Though models are invaluable for science instruction of students with visual impairment, students should be taught that models are not usually a perfect representation. Models often have weaknesses that must be understood in order to best grasp the concepts taught.
After initial instruction on the structure of the atom using the Azer model and the science text for the class, the following activity will help students understand better the relative distance between the nucleus of an atom and the electron levels.
Explain to students that the model we are using (the Azer atom model) has both strengths and weaknesses. Tell students that this is the case for most models.
This activity will allow the students to determine one or more of the weaknesses of the model and to better understand the atom.
The only preparation necessary is to gather the materials.
Students may need to be taught to use the trundle wheel.
Each student will be provided with the Azer model prior to the walk and with the small marble as a model of the size of the nucleus prior to the walk. Tell students prior to the walk that most models have weaknesses and that their task is to decide what weakness (or weaknesses) this model has based on what we learn from the atom walk. How is the model different from what we learned about the structure of the atom ?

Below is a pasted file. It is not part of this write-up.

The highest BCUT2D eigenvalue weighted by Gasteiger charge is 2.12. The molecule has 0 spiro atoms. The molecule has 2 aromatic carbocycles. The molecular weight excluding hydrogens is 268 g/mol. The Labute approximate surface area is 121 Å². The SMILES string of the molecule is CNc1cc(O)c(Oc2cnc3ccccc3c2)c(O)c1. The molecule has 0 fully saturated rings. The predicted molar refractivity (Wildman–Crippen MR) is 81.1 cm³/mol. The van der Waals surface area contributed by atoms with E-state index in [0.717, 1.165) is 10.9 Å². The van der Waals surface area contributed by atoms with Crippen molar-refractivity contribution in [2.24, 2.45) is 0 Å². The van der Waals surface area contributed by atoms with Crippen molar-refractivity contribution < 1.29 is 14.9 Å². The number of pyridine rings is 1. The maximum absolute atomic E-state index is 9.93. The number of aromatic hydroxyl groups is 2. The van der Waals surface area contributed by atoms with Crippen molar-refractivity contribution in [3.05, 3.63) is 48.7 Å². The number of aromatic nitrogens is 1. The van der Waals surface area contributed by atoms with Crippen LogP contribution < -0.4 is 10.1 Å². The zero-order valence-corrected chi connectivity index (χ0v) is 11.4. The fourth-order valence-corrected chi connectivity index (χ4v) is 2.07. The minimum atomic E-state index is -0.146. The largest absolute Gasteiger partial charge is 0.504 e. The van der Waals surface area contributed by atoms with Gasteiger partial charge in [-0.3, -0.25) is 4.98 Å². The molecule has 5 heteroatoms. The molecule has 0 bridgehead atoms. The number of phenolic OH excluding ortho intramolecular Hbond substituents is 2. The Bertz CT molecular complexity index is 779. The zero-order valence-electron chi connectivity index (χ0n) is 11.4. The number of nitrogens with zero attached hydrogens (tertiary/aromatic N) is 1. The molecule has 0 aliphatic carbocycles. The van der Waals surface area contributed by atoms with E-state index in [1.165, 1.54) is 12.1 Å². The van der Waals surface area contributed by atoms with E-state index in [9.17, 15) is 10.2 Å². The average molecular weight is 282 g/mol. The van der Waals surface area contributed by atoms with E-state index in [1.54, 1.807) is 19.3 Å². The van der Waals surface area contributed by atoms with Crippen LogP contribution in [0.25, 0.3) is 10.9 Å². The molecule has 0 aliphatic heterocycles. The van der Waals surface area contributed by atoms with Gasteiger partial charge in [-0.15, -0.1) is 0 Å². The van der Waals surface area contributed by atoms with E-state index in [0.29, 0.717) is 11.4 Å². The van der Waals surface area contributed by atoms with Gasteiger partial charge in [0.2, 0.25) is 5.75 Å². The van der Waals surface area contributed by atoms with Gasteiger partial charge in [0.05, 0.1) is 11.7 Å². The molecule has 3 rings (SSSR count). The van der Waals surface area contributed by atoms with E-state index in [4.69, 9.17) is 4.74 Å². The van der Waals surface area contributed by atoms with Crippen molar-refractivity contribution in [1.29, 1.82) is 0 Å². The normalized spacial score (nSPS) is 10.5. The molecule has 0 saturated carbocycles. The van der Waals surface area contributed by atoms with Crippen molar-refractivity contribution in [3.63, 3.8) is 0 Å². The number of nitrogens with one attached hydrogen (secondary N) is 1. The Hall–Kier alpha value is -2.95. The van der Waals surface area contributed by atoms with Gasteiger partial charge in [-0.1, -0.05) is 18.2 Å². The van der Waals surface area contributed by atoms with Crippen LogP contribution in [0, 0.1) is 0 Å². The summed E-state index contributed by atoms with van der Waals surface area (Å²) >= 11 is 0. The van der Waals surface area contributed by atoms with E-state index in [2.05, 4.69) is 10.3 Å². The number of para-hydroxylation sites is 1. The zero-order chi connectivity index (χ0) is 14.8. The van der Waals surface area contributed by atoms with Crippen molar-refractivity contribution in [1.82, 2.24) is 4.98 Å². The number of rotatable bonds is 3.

Given this model, if the nucleus were the size of a marble, the outer edge of the atom would be 100 meters away.
Divide the 100 meters by the number of students in the class and bring the marble for other students to hold as you walk. Discuss the nucleus and its size as you walk.
As students return from the walk, they will each write a paragraph independently describing how they think the model of the atom is different from the model of the atom that we just walked. Azer models should still be displayed for each student. Give students at least 5-10 minutes to think and write depending on the group.
Closure: Discuss the model and its deficiencies. Students should first of all describe the distance to the electrons compared with the model on the table. Ask the students if there are other differences based on this new model. The amount of space in an actual atom compared with the nucleus. Talk about how dense the nucleus is in relation to the rest of the atom.
End by discussing why this model had to be built in this manner (so that it would fit on the table).
We have discussed the model’s weaknesses. What are its strengths?
These may include that the protons and neutrons are correctly placed in the nucleus while the electrons are outside of the nucleus. The students may also indicate that this model differentiates between protons, neutrons, and electrons clearly with different shapes and colors.
If a longer or shorter walk is desired the size of the sphere (nucleus) and the length of the walk can be adjusted accordingly.
By Laura Hospitál
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